By Ron Harui and Yasuhiko Seki
Feb. 24 (Bloomberg) -- The yen fell to a 12-week low against the dollar as the deterioration in Japan’s economy eroded the currency’s allure for investors fleeing the financial crisis in the U.S. and Europe.
Japan’s currency also approached the weakest level in a month versus the euro after Prime Minister Taro Aso’s approval rating slumped, according to a survey published today by Sankei newspaper, and economists forecast a report this week will show the trade deficit widened to the largest in 23 years. The dollar declined versus the euro on speculation a U.S. report today will show home prices fell at the fastest pace on record in December.
“We are going to see the yen continue to weaken regardless of what stocks do,” said Ian Stannard, a foreign-exchange strategist in London at BNP Paribas SA. “We have quite a lot of negative news coming from Japan.” The yen will trade between 97.5 and 98 per dollar “in the next few days,” Stannard said.
Japan’s currency weakened to 95.56 per dollar as of 9:10 a.m. in London from 94.61 yesterday in New York. It touched 95.44 today, the weakest level since Dec. 1. It depreciated to 121.88 per euro, from 120.10 yesterday, when it reached 121.93, the lowest since Jan. 19. The dollar traded at $1.2751 per euro from $1.2694 yesterday.
Asian currencies declined against the dollar, with the South Korean won approaching an 11-year low, after a slide in U.S. stocks spurred investors to cut holdings of emerging-market assets. The won lost 1.8 percent to 1,516.30, according to Seoul Money Brokerage Services Ltd. The Nikkei 225 Stock Average fell 1.5 percent today after the Standard & Poor’s 500 Index slipped yesterday to the lowest close since 1997.
“The global rout in equities is expected to see a more supported dollar against Asian currencies,” Emmanuel Ng, an economist at Oversea-Chinese Banking Corp. in Singapore, wrote in a research note today.
The MSCI World Index fell 0.6 percent today, its 11th straight decline, as every major stock market in Europe dropped.
Japan’s trade deficit widened to 1.2 trillion yen in January, the Finance Ministry will say tomorrow, according to a Bloomberg News survey. Core consumer prices probably fell for the first time in more than a year in January, economists in a separate survey predict a government report will show Feb. 27.
The yen fell 6.3 percent against the dollar since trading at a 13-year high on Jan. 21 even as the S&P 500 lost almost 12 percent. Its decline today against the euro was the fifth in as many days, the longest stretch since September.
“The yen appears to be losing some of its safe-haven status,” said Masanobu Ishikawa, general manager of foreign exchange at Tokyo Forex & Ueda Harlow Ltd., Japan’s largest currency broker. “Japan’s economic and political situation is poor.”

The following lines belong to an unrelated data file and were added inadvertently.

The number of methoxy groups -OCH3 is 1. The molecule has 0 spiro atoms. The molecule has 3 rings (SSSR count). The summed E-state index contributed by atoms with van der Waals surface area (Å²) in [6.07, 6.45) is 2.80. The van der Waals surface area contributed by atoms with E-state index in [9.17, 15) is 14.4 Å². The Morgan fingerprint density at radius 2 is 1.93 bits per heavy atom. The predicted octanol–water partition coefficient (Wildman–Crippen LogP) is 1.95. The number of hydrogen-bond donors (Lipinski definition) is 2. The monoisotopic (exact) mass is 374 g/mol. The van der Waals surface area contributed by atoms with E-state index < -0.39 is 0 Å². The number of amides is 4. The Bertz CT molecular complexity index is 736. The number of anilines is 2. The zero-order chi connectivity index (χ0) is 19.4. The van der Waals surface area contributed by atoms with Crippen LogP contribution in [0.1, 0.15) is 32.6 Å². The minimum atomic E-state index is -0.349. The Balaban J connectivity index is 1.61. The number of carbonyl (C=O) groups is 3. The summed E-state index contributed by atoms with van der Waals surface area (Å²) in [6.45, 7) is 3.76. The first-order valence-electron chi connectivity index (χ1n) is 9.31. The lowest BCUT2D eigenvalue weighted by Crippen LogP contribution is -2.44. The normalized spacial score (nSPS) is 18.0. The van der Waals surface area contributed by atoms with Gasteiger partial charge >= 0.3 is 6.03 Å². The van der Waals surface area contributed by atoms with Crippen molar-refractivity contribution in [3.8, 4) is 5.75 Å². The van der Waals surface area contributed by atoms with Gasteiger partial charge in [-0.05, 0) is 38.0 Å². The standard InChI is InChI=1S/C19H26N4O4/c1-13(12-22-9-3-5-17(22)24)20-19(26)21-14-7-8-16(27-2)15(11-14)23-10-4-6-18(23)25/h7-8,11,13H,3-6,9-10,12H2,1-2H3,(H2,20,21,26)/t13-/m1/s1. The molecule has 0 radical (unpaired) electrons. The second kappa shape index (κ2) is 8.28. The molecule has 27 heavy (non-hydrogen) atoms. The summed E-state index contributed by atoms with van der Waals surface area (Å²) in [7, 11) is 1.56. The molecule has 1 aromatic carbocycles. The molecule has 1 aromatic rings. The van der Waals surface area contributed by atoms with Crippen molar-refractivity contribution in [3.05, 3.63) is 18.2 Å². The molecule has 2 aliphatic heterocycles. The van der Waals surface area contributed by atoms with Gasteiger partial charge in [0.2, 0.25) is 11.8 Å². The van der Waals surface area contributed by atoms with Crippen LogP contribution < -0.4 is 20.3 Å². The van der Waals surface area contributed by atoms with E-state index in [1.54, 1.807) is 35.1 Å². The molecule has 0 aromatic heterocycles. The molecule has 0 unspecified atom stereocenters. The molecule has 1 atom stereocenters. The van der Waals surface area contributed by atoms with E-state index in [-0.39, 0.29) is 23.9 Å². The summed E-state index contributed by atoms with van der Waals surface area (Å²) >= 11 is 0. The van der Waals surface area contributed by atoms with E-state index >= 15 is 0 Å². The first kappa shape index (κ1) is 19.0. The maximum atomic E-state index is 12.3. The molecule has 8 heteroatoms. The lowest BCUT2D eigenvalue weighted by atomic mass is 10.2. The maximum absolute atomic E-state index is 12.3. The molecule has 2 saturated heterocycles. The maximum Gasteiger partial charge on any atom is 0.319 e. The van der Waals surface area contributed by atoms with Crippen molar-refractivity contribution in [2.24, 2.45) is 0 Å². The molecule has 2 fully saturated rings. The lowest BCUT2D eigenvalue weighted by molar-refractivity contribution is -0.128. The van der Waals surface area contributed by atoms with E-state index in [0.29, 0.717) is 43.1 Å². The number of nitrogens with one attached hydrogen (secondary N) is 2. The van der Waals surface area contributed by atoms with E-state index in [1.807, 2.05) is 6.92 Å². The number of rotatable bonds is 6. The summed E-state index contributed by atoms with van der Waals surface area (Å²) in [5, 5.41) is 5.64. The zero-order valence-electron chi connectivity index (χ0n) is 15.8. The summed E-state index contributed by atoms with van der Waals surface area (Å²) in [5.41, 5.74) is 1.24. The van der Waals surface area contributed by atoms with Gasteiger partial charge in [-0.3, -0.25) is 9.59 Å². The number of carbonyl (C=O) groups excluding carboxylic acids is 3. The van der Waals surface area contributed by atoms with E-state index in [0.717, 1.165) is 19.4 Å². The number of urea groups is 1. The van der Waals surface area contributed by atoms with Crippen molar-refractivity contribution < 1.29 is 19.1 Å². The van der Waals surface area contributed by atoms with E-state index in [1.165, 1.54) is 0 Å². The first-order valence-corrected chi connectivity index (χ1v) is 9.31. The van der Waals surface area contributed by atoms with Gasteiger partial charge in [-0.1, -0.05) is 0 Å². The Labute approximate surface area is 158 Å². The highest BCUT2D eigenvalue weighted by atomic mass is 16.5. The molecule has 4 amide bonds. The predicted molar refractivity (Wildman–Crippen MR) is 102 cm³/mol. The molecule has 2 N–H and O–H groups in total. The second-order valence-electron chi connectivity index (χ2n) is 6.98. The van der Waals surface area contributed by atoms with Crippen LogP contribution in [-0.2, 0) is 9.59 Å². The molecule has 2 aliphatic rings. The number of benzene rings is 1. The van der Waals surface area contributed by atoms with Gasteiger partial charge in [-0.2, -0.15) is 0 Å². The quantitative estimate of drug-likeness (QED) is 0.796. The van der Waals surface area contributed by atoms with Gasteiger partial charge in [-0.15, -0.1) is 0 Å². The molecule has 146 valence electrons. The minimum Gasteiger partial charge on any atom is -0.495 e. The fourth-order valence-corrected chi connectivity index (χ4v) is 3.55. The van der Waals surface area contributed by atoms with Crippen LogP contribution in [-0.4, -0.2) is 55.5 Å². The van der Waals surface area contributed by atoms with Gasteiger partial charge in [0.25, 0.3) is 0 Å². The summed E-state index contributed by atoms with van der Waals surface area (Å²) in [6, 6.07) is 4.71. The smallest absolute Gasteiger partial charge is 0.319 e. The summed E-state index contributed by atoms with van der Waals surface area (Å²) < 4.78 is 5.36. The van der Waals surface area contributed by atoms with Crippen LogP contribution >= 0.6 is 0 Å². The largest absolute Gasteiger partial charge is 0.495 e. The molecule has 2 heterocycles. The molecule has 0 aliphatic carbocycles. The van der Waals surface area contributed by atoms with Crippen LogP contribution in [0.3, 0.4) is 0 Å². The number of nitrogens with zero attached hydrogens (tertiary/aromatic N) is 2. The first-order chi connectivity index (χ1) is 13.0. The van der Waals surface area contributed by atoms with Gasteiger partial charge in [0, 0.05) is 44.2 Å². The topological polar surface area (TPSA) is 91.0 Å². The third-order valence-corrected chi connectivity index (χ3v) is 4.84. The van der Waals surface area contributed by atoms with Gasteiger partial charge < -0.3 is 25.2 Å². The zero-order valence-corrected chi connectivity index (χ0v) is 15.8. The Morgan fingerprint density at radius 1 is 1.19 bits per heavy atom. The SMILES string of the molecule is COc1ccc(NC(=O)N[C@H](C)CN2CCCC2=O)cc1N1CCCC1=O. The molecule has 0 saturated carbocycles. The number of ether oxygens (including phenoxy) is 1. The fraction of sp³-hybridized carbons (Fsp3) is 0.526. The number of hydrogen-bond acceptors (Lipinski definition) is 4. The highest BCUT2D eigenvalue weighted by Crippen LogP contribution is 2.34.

The correlation between the dollar-yen and the Nikkei 225 was minus 0.89 since Feb. 16 when a report showed Japan’s economy shrank at an annual 12.7 percent pace in the last quarter, the most since the 1974 oil shock. The relationship was positive 0.86 in the 12 months to Feb. 16. A reading of 1 would mean the two moved in lockstep.
“The correlation has broken down, because the drivers are now changing,” Stannard said. “Dollar-yen in particular will continue to move quite sharply higher.”
Demand for the yen as a haven also declined after U.S. financial regulators said yesterday they will begin examinations this week to determine if banks have enough capital. Citigroup Inc. and Bank of America Corp. jumped on the announcement even as the S&P 500 closed at the lowest level in 12 years.
Dollar Versus Euro
“The injection of additional capital into banks should gradually help stabilize the financial system in the U.S., which is saddled with a bad-debt problem,” said Masashi Hashimoto, a Tokyo-based foreign-exchange analyst at Bank of Tokyo Mitsubishi UFJ Ltd., an unit of Japan’s biggest banking group. “This will support the dollar” against the yen, he said.
The dollar declined against the euro and the pound amid concern reports may show the U.S. economic slump is deepening. The S&P/Case-Schiller index of house prices in 20 U.S. cities declined 18.3 percent in December from a year earlier, according to a Bloomberg News survey of economists, the most since year-on- year records began in 2001. The report is scheduled for release at 9 a.m. in Washington.
“U.S. economic data due this week may underscore the unabated decline of the housing market, which should bode ill for the dollar,” said Shinya Furue, an economist in Tokyo at Norinchukin Research Institute Ltd. “If the housing data are weak enough, the dollar may fall to between 90 yen and 92 yen.”
The dollar weakened to $1.4508 against the British pound, from $1.4487, and to 1.1607 Swiss francs, from 1.1686.
The ICE’s Dollar Index, which tracks the greenback against six major trading partners including the euro and the yen, dropped 0.1 percent to 87.153. It reached 88.254 on Feb. 18, the highest level since Nov. 21.
Federal Reserve Chairman Ben S. Bernanke is scheduled to deliver his semi-annual monetary policy report before the Senate Banking Committee today and before the House Financial Services Committee tomorrow.
The euro stayed higher versus the dollar and the yen even after a German report showed business confidence declined in February, backing the case for the European Central Bank to lower interest rates. The Ifo Institute report said the business climate index, based on a survey of 7,000 executives, dropped to 82.6 this month, from 83 in January.
“Given mounting economic challenges in the eurozone and neighboring countries, the ECB is unlikely to be able to signal an end to the rate-cutting cycle,” said Yousuke Hosokawa, a senior foreign-exchange dealer at Chuo Mitsui Trust and Banking Co. in Tokyo. “This may potentially be a euro negative.”